Opening Reception: Thursday, September 28 from 5-7pm
Curator’s Tours: Tuesday, October 24 at 1pm / Saturday, December 2 at 1pm / Thursday, February 22 at 11am
The Coastal Discovery Museum is excited to announce the upcoming exhibition Intricate Oceans: Coral in Contemporary Art, opening September 23, 2023. Featuring work from seven contemporary artists who are deeply concerned with the health of the coral reefs, the exhibition will explore through their work the environmental pressures facing our oceans. An opening reception will be held on Thursday, September 28 from 5 to 7pm and is free and open to the public.
International in scope, the exhibition will highlight work from ceramicists Courtney Mattison and Lauren Shapiro (USA), textile artist Vanessa Barragão (Portugal), painter Lisa Tubach (USA), mixed media artists Stephanie Kilgast (France) and Mara Lefebvre (USA), and sculptor Ginger Ertz (USA). While the news surrounding climate change, pollution, and over-fishing is grim and the effect on coral reefs undeniable, these artists have not given up hope. Each artist has a unique vision, but they all use their art to advocate for the health of the ocean with the goal of inspiring a change in public awareness and support for conservation efforts. Several of the artists have backgrounds in marine biology and collaborate with scientists, merging the beauty of art with the observations of science.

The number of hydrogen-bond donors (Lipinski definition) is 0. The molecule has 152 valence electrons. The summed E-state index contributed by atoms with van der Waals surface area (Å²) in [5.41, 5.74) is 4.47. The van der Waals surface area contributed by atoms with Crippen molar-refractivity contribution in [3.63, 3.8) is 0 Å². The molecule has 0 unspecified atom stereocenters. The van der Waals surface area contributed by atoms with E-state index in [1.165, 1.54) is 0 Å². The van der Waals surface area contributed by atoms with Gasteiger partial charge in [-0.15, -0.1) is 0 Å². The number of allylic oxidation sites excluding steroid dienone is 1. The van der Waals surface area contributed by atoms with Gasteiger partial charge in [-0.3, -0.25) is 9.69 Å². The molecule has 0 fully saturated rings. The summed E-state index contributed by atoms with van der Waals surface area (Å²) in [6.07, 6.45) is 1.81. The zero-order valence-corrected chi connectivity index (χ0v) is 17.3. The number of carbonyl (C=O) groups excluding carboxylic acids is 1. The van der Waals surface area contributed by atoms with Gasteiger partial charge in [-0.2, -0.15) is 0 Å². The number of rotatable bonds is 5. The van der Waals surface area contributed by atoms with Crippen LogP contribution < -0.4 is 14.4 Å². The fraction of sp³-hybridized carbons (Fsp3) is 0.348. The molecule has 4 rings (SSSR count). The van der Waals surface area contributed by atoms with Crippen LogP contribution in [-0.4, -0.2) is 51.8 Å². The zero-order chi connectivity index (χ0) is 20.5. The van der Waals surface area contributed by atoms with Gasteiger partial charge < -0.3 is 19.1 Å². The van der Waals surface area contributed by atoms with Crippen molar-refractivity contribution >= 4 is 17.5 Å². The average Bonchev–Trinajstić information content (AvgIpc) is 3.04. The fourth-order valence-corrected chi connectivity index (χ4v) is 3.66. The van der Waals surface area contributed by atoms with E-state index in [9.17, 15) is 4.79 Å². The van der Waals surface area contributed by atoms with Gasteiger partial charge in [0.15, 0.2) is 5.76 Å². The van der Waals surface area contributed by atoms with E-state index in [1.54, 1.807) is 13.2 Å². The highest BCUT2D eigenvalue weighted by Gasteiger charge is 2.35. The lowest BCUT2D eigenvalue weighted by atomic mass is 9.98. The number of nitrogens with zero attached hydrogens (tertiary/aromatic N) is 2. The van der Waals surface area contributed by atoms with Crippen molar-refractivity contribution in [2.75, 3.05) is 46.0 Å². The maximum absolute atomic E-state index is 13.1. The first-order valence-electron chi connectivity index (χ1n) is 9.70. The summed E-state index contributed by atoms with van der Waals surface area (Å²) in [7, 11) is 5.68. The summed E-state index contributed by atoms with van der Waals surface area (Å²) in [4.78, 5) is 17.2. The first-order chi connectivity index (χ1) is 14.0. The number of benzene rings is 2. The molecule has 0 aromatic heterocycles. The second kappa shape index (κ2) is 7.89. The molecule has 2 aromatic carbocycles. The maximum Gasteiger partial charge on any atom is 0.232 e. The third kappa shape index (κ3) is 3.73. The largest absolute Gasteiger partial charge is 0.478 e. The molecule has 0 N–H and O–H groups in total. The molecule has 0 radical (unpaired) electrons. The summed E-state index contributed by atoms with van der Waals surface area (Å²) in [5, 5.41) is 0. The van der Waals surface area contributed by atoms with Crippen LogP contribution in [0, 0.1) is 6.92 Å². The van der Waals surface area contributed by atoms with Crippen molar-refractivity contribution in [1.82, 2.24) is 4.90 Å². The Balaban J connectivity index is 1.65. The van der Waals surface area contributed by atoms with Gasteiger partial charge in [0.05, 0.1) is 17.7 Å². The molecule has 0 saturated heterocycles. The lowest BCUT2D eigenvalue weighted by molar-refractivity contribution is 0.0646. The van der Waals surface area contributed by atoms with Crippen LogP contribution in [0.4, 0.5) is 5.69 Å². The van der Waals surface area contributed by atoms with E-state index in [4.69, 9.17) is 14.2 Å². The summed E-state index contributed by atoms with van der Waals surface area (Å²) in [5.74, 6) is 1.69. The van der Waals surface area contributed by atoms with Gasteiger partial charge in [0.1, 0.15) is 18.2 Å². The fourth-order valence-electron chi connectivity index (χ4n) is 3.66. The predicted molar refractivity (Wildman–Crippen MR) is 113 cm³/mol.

The urgency of the issue has never been greater. While coral reefs represent less than 1% of the total surface area of the ocean, their effect on the ocean ecosystem is far greater, providing food and shelter for 25% of all aquatic species, protecting shorelines from storms and surges, acting as filtration systems for surrounding waters, and supporting tourism. As Dr. Sylvia Earle notes, “Even if you never have the chance to see or touch the ocean, the ocean touches you with every breath you take, every drop of water you drink, every bite you consume. Everyone, everywhere is inextricably connected to and utterly dependent upon the existence of the sea.”